Date published: 2016-06-24
Rated 3 out of 5 by from All our environments are automated to automatically install the SCOM agents across different domains. It needs improvement in phasing out the Silverlight based web platform. Valuable Features:* Agent based monitoring* Agentless monitoring* VSAE* Rules* Monitors* SLA* Server monitoringImprovements to My Organization:All our environments are automated to automatically install the SCOM agents across different domains which helps us to check the health of the server, to get the server details like IIS, app pools, Performance counters like CPU, Memory, Disk usage, etc.Room for Improvement:SCOM needs improvement in phasing out the Silverlight based web platform and instead provide web access for all browsers using HTML5 probably. The API and the knowledge base needs to be improved by Microsoft.Use of Solution:I've used it for two years.Deployment Issues:We've had no issues with deployment.Stability Issues:SCOM server needs periodic maintenance to make sure the disk/database has enough space and a lot of alerts across a big environment might come fairly quickly. At times it needs server and service restarts.Scalability Issues:We've had no issues with scalability.Customer Service:5/10Technical Support:5/10Previous Solutions:I implemented SCOM on my own. You can use SCOM C# SDK or VSAE or GUI to implement SCOM management packs.This was the first monitoring solution we used, but we have moved out the URL monitoring away from SCOM to StatusCake and VictorOps as StatusCake has an easy REST based endpoint for monitoring and VictorOps provides us on call support. We are continuing with SCOM as we need agent based monitoring for our SAAS solutions.Initial Setup:The initial setup is fairly simple if you read the installation documents beforehand and install all the prerequisites properly, otherwise it can be a fairly long task.Implementation Team:I implemented SCOM on my own. You can use SCOM C# SDK or VSAE or GUI to implement SCOM management packs.ROI:It has a good ROI.Cost and Licensing Advice:Pricing and licensing is fairly OK. If you have a MSDN license, then your dev environments can be set up for free as you can get a dev SCOM license from MSDN. You only have to pay for production SCOM server if you have a MSDN license.Other Advice:Implement a prototype management pack on the dev environment and analyze all the pros and cons before buying the product. You can get a free six months trial on this also.Disclaimer: My company has a business relationship with this vendor other than being a customer:We are a Microsoft Gold partner.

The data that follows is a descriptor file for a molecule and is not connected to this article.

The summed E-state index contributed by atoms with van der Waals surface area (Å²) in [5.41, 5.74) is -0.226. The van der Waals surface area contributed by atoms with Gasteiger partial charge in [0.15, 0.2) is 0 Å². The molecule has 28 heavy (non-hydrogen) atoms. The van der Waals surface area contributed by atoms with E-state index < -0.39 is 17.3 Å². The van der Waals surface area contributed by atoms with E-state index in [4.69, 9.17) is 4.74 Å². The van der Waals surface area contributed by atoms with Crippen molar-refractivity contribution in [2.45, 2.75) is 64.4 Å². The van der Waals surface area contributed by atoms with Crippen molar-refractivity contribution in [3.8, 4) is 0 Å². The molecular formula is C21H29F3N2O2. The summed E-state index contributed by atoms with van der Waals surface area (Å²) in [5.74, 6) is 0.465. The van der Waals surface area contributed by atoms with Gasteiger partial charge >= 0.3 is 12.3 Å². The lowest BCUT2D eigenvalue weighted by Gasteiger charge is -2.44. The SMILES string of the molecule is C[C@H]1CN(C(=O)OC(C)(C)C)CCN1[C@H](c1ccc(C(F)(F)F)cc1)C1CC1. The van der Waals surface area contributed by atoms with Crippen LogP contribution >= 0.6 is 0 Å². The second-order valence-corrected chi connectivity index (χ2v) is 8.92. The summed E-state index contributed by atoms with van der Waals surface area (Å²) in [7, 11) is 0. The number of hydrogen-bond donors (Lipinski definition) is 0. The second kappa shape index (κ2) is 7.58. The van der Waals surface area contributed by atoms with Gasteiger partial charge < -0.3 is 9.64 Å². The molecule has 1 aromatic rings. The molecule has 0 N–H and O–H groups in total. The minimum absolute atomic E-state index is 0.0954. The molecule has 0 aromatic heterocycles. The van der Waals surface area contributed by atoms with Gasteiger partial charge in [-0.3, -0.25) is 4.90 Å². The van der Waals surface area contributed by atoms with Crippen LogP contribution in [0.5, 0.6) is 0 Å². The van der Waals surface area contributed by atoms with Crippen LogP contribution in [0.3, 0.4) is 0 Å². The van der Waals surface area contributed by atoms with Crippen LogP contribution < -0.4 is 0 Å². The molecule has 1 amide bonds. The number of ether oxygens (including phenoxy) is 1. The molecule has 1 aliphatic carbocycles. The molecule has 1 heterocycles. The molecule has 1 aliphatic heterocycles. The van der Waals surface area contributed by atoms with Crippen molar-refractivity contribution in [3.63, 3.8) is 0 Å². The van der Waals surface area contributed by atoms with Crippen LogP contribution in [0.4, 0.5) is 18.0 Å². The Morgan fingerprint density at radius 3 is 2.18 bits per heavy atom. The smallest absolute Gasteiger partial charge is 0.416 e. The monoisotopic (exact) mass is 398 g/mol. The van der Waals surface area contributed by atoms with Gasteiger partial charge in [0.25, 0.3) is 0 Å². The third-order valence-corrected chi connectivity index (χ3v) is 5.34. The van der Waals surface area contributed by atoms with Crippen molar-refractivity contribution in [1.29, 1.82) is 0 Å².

Date published: 2016-06-23
  • y_2018, m_7, d_17, h_18
  • bvseo_bulk, prod_bvrr, vn_bulk_2.0.8
  • cp_1, bvpage1
  • co_hasreviews, tv_0, tr_19
  • loc_en_US, sid_1589308, prod, sort_[SortEntry(order=SUBMISSION_TIME, direction=DESCENDING), SortEntry(order=FEATURED, direction=DESCENDING)]
  • clientName_cdw